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An unprejudiced heart

To consider our own prejudice, and resolve to try to stop acting according to prejudice.

by Ronni Lamont

Suitable for Whole School (Sec)


To consider our own prejudice, and resolve to try to stop acting according to prejudice.

Preparation and materials


  1. What’s your favourite film? Think about that for a couple of moments, then I’ll take some favourites. Remember to respect everyone’s choice – films are very personal!

    (Take a few answers – hopefully there will be lots of variations.)
  2. I’d like to share with you some of my favourites, and why I like them.

    (Share a few films and the reason that you like them. Mine would include: 21 Grams, One Flew Over the Cuckoo’s Nest, Ghostbusters, Wall-e, Before Sunrise, Lost in Translation, It’s a Wonderful Life, Some Like It Hot and Singing in the Rain.)
  3. But the film I want to talk about today is a children’s film from 1995, which you may have seen when you were a lot smaller: it’s called Babe and it’s based on a book called The Sheep-Pig by Dick King-Smith.

    Babe is a piglet that is fostered in the farmyard by farm sheepdog. We aren’t told why he’s not with his family, other than the farmer is going to fatten him up for Christmas lunch. Babe the piglet begins to watch his foster sheepdog brothers and sisters being taught how to herd sheep, and has a go. But rather than herding by shouting at the sheep and calling them stupid, he politely asks them, if they’d mind just going over here, or doing that. The sheep are charmed and obey. And that’s all the plot I’m going to tell you – you will have to watch the film to get the rest!
  4. The film made history at the time because it used CGI and animatronics in a new way, which hadn’t been seen before. It’s old hat now, but the film generated enormous interest and watching figures because of the new techniques, and also because of the charm of the story.
  5. But why am I telling you this today? Because the first line of the film is this: ‘This is the tale of an unprejudiced heart.’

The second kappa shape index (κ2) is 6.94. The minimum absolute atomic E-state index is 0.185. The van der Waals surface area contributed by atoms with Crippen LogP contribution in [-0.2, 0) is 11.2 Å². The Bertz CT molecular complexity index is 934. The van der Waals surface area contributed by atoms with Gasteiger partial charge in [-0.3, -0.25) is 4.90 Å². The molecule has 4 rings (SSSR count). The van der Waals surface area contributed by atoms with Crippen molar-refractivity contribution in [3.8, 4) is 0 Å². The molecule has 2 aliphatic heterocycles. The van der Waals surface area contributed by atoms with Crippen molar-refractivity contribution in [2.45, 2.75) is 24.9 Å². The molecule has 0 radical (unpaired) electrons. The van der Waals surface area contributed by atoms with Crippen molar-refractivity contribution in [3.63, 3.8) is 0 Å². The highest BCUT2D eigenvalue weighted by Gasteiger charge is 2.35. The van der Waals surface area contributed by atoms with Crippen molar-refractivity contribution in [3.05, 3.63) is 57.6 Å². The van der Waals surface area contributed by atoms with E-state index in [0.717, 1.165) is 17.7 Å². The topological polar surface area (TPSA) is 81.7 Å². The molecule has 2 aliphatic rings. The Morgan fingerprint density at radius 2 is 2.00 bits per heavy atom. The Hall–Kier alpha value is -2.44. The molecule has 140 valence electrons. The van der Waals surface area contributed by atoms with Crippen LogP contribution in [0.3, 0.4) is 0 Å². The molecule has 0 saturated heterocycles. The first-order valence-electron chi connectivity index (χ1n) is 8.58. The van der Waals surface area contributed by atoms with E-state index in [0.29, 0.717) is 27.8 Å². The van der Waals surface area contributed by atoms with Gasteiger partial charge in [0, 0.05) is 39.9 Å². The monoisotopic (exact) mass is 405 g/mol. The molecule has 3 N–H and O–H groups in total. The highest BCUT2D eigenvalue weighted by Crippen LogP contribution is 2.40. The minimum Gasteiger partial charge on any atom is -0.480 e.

I’ll repeat that: ‘This is the tale of an unprejudiced heart.’

    Have you ever met anyone about whom you could say that? Someone with an unprejudiced heart?
  6. That property of Babe, of having an unprejudiced heart, is critical to his eventual success in the story: because he has no prejudice towards the sheep, he manages to get them over to his side. And then they forget their prejudice towards sheepdogs, who the sheep regard as rude bullies.

    You can see where I’m going. I know that I have some prejudice within my heart, and that’s not something I’m proud of. But most of us do, even though we usually aren’t aware of it. That prejudice affects the way we treat other people, and often we’re completely unaware of what’s happening.
  7. What would this school, and your homes and neighbourhoods, be like if we all decided not to act according to our prejudices? To question habits of behaviour that we’ve always had and acted upon? I don’t know the answer to that question, other than I’m sure it would be better for all of us.

    It’s a new term, a new year. Let’s all aim to be people of unprejudiced hearts.

Time for reflection

In a moment of quiet, think about the people you find difficult, the people maybe you don’t like.

Have you ever stopped to question why you hold those attitudes?

Is it because you hold some prejudice within your heart?


Make me a person with an unprejudiced heart.

No matter how hard that is for me,

no matter how long it takes.

May I be a person with an unprejudiced heart.


Publication date: January 2009   (Vol.11 No.1)    Published by SPCK, London, UK.
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